If you score a goal with your elbow, it is rightly rule out for being a handball. Lukaku’s elbow therefore cannot be offside, and yet is still incorrectly ruled as being so. Chelsea were denied a perfectly good goal in a cup final because of a combined refereeing and technological error, and yet not a single person behind the decision will face consequences.
It’s difficult to highlight the magnitude of this. Yes, refereeing mistakes are part of the game – aside from when they are made on an ever-increasingly regular basis. But when you have technology in place to reduce them actually contributing to more errors, you have a big problem. Liverpool may have gone on to find an equaliser and won anyway, but on the face of it Thomas Tuchel was denied a second Chelsea trophy because of an incorrectly-placed offside line.
The two above examples took place over the most recent weekend. They weren’t even the only mistakes in their respective games, never mind across the footballing community as a whole.
So what can be done? Quite simply, referees must be held to higher account.
If an official is deemed to be on a bit of an error hot-streak, then they should either be made to undergo a stretch of extra training, dropped for a week, or docked wages. That’s how real life works. That’s how football works. Jobs are at stake here, and idiotic referees cannot be allowed to get away with these performances.
If a club questions a major decision (like Everton at the moment), then the official behind the decision should be made to either release a statement or attend a press conference to explain their decision. If a manager makes a bad tactical tweak, they are grilled on their reasoning. If a player decides to shoot instead of making an easy pass, the outcome is the same. Referees must answer for their sins.
That way, they will learn from their mistakes. To repeat myself, that’s how life works. How can you ever get better at something if you shy away from your shortcomings and make the same failures time after time? Albert Einstein’s claim that ‘insanity is doing the same thing over and over and expecting different results’ is applicable here.
If referees know they will face consequences for their wrongdoings, there won’t be as many. If they face being dropped down a league if their performances are bad, they’ll do more to be at their best. Clearly, they’ve slipped into a position that’s all too comfortable. Someone has to give them a stark warning – or maybe a yellow card would suffice.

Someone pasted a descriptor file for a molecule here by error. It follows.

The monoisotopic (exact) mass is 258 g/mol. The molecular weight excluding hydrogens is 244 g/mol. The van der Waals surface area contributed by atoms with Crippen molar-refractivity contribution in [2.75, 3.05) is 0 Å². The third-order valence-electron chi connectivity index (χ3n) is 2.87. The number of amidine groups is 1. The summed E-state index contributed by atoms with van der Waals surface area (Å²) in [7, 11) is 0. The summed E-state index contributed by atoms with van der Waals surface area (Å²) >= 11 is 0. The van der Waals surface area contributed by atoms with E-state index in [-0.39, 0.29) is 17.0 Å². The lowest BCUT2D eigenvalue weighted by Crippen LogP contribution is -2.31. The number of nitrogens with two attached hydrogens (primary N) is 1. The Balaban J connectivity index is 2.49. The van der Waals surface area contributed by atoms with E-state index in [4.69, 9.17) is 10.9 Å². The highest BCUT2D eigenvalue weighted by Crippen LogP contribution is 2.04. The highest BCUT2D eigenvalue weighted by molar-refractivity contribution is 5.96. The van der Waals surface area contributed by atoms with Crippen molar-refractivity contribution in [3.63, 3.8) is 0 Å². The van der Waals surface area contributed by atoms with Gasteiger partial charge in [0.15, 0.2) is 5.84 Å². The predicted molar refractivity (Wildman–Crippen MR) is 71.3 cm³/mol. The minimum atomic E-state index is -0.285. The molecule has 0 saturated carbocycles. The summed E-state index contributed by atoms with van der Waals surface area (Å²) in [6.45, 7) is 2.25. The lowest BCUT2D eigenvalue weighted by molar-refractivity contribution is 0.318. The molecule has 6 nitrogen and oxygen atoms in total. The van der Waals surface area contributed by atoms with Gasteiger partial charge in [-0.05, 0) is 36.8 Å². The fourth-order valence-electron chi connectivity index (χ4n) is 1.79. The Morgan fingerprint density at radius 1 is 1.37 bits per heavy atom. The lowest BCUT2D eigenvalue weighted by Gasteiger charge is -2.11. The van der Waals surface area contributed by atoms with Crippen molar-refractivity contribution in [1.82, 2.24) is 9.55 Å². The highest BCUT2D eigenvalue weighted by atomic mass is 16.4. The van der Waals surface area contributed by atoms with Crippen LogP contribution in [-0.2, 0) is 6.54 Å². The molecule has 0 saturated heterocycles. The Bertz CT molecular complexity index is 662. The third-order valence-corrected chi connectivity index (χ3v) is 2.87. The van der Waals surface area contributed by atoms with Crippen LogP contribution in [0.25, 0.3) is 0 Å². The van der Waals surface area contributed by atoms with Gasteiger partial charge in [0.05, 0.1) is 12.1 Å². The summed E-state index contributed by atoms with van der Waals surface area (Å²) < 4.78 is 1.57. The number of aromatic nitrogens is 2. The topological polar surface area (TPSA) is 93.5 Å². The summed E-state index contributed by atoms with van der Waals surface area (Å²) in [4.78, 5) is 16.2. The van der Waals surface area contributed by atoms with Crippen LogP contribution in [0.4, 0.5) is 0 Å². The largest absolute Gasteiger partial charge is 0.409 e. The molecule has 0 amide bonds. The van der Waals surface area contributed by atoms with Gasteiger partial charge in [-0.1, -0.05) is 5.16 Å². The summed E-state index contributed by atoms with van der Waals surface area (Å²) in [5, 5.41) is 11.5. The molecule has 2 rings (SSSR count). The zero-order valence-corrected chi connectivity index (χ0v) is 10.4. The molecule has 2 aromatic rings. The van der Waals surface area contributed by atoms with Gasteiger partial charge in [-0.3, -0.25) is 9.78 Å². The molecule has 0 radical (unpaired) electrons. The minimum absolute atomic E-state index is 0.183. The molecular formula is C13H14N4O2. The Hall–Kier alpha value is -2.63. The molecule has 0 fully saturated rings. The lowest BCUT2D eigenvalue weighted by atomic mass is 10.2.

A few years ago, Jarred Gillett (who now referees in the Premier League) was mic’d up for his final A-League match in Australia. Viewers were provided with unique insight into the mental workings of an official, listening in as he explained his decisions and conversed with fellow staff. Something like this, if implemented on a wide-scale basis, would also help to hold referees to account.
It wouldn’t cost much to do, as referees already wear microphones. The audio would simply have to be recorded, and clubs could have the right to request specific sections of it should they have any queries regarding decisions. It could then be used to help investigations into continual errors and build evidence against serial offenders in the refereeing department.
On a more basic level, managers and players should be allowed to speak out if they believe referees have made mistakes. Unless their language goes too far, there shouldn’t be an issue with this. People in all walks of life face criticism if they do their jobs badly, and football officials shouldn’t be exempt. The fact they are contributes to their shocking present-day ability.
Bad decision after bad decision is ruining football. Human errors are part of the game, but refereeing has never been worse off than it is now. Everything from miniscule mistakes in the middle of the park that go largely unnoticed to game, job and trophy-defining errors are plaguing our pitches – and until referees are held to higher account, that won’t change.
Everton will struggle to get an apology out of the Premier League. Paul Tierney and Chris Kavanagh will still be in the hot-seat this weekend, their mistakes left unpunished. Frank Lampard will no doubt be disciplined for his comments, and the cycle of appalling refereeing will be allowed to flow on.
Feature Image Credit: Sky Sports